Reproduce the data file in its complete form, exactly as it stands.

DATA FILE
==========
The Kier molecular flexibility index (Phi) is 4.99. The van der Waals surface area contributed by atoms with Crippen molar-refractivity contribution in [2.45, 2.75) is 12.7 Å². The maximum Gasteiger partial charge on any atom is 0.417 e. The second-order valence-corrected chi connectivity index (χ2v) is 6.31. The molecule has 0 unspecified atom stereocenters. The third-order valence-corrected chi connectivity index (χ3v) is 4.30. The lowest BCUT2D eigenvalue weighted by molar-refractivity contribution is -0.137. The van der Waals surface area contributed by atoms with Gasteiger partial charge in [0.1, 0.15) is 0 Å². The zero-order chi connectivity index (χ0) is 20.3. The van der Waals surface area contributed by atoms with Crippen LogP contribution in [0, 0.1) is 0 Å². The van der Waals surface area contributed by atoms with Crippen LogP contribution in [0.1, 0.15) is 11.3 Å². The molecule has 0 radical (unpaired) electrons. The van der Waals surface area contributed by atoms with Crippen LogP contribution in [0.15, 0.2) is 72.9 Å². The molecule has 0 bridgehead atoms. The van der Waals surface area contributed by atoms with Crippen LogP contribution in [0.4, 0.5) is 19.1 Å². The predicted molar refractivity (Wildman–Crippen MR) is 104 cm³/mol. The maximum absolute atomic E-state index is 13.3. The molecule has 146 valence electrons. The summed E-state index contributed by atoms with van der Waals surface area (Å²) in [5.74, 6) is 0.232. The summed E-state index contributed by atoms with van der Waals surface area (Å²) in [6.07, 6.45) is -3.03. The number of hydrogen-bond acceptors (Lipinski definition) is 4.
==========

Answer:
The Kier molecular flexibility index (Phi) is 4.99. The van der Waals surface area contributed by atoms with Crippen molar-refractivity contribution in [2.45, 2.75) is 12.7 Å². The maximum Gasteiger partial charge on any atom is 0.417 e. The second-order valence-corrected chi connectivity index (χ2v) is 6.31. The molecule has 0 unspecified atom stereocenters. The third-order valence-corrected chi connectivity index (χ3v) is 4.30. The lowest BCUT2D eigenvalue weighted by molar-refractivity contribution is -0.137. The van der Waals surface area contributed by atoms with Gasteiger partial charge in [0.1, 0.15) is 0 Å². The zero-order chi connectivity index (χ0) is 20.3. The van der Waals surface area contributed by atoms with Crippen LogP contribution in [0, 0.1) is 0 Å². The van der Waals surface area contributed by atoms with Crippen LogP contribution in [0.1, 0.15) is 11.3 Å². The molecule has 0 radical (unpaired) electrons. The van der Waals surface area contributed by atoms with Crippen LogP contribution in [0.15, 0.2) is 72.9 Å². The molecule has 0 bridgehead atoms. The van der Waals surface area contributed by atoms with Crippen LogP contribution in [0.4, 0.5) is 19.1 Å². The predicted molar refractivity (Wildman–Crippen MR) is 104 cm³/mol. The maximum absolute atomic E-state index is 13.3. The molecule has 146 valence electrons. The summed E-state index contributed by atoms with van der Waals surface area (Å²) in [5.74, 6) is 0.232. The summed E-state index contributed by atoms with van der Waals surface area (Å²) in [6.07, 6.45) is -3.03. The number of hydrogen-bond acceptors (Lipinski definition) is 4.